Up to that point his career as a thinker within the American conservative movement had been quite successful. It had three basic stages. In 1977 he joined the Heritage Foundation, a Washington D. C. think tank that had been founded four years earlier by New Right activist Paul Weyrich and Edwin Feulner with money put up by beer baron Joseph Coors. Dr. Francis was hired as a policy analyst in the fields of intelligence and security, particularly with regards to the threat of terrorism as a strategy employed by the Soviet Union in the Cold War.

In 1981, following the publication of his The Soviet Strategy of Terror, he left the Heritage Foundation to take a position as legislative assistant to Senator John P. East, R-North Carolina. It was as an expert on national security matters that he was hired to this position but, interestingly, in the course of his work for East he was called upon to write a document that both required this expertise yet also had to do with the cultural and racial concerns on which his later, and lasting, fame rests. In 1983, US President Ronald Reagan signed into law a bill that made the third Monday in January into an American national holiday in honour of Martin Luther King Jr. The bill had been hotly debated, and leading the opposition to the holiday was the other Republican Senator from North Carolina, Jesse Helms. Senator East worked closely with his colleague and mentor in the campaign against this ridiculous holiday and on October 3, 1983, Helms read out in Congress a paper written by Dr. Francis that documented King’s collaboration with Soviet agents and Communist fronts.

Dr. Francis worked for Senator East until the latter’s death in 1986 at which point he joined the staff of the Washington Times. He served the newspaper as an editorial writer, opinion columnist, and editor and it was here that his career started to really take off. His column was nationally syndicated, and his articles won him the Distinguished Writing Award in 1989 and 1990. He was runner up for another award both those years as well. Then, in 1995 all of that came to an end.

It started with his column for June 27, 1995, entitled “All Those Things to Apologize For”. Written one week after the Southern Baptist Convention issued a grovelling apology for the stance they had taken 150 years previously in the controversy over slavery that divided them from the Northern Baptists, this column pointed out that the Baptists were making a big deal about repenting for something never condemned as a sin by the Bible. “Neither Jesus nor the apostles nor the early church condemned slavery,” he wrote, “despite countless opportunities to do so, and there is no indication that slavery is contrary to Christian ethics or that any serious theologian before modern times ever thought it was”. All of this is true. Unfortunately, it is the kind of truth that people in this era cannot bear to hear.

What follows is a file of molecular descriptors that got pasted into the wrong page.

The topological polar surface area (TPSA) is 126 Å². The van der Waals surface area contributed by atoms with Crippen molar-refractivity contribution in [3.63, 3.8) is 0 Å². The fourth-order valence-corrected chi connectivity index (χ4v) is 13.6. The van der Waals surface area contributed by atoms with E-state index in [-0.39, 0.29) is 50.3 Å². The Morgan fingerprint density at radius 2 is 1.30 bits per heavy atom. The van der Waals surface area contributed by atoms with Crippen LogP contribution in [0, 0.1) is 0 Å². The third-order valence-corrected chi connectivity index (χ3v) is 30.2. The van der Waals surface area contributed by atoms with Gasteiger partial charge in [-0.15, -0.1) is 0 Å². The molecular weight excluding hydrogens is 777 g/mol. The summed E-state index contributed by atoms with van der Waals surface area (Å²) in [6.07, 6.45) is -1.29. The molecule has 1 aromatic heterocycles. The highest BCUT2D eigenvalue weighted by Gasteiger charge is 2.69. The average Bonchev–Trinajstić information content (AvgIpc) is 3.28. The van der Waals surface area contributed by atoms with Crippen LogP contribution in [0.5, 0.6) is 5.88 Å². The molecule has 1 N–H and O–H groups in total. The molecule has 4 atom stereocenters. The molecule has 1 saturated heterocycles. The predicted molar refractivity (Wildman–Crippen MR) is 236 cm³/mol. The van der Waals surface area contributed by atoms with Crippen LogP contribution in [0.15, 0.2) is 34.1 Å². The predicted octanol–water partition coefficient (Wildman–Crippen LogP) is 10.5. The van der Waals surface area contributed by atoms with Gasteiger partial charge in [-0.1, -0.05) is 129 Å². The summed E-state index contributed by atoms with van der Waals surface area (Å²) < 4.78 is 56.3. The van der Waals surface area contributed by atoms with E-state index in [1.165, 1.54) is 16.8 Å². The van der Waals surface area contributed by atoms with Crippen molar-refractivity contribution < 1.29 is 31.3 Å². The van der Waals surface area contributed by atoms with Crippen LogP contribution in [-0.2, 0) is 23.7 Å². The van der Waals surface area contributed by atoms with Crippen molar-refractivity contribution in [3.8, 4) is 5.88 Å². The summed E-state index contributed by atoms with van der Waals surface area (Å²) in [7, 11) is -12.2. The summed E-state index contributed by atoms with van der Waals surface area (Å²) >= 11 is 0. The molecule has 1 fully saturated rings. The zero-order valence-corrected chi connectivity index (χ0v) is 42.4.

Dr. Francis was not arguing for slavery. He was arguing against what he called a “bastardized version of Christian ethics”, that had appeared in the 18th Century and had so permeated the churches that they “now spend more time preaching against apartheid and colonialism than they do against real sins such as pinching secretaries and pilfering from the office coffee-pool.” He observed, correctly, that to read the abolitionist message into the New Testament and dismiss the passages that tell bond-servants to obey their masters as irrelevant is to undermine the authority of passages that “enjoin other social responsibilities.” These truths were especially embarrassing to the kind of Christians who, on the one hand pride themselves on the Christian roots of abolitionism, while on the other hand trying to defend what remains of traditional authority and order against the modernizing influences of those who see the abolitionist movement as the first stage in their perpetual revolution against the “slavery” of marriage, family, and traditional morality.

This embarrassment proved too much for Wesley Pruden, the newspaper’s editor-in-chief. He rebuked and demoted Dr. Francis, cut his salary, and began censoring his columns. In September of that same year, he fired Dr. Francis outright. This time it was not over something he had written in a column but something he had said in a speech the year previously.

In May of 1994, American Renaissance, a monthly periodical devoted to matters of race, intelligence, and immigration hosted its first conference and Dr. Francis was invited to speak. He gave a message entitled “Why Race Matters”, the text of which was later published as an article in the September 1994 issue of American Renaissance. In this speech, he talked about how the culture of Western countries, especially the United States and in particular the South had come under attack, with traditional symbols being attacked, demonized, and replaced, how anti-racism was an effective strategy in a campaign being waged against the white race, how whites themselves were digging “their own racial and civilization grave” through liberalism and leftism, and that a merely cultural strategy in defence of Western civilization would not be sufficient – there needs to be conscious racial element to Western identity as well. He said:

The civilization that we as whites created in Europe and America could not have developed apart from the genetic endowments of the creating people, nor is there any reason to believe that the civilization can be successfully transmitted to a different people.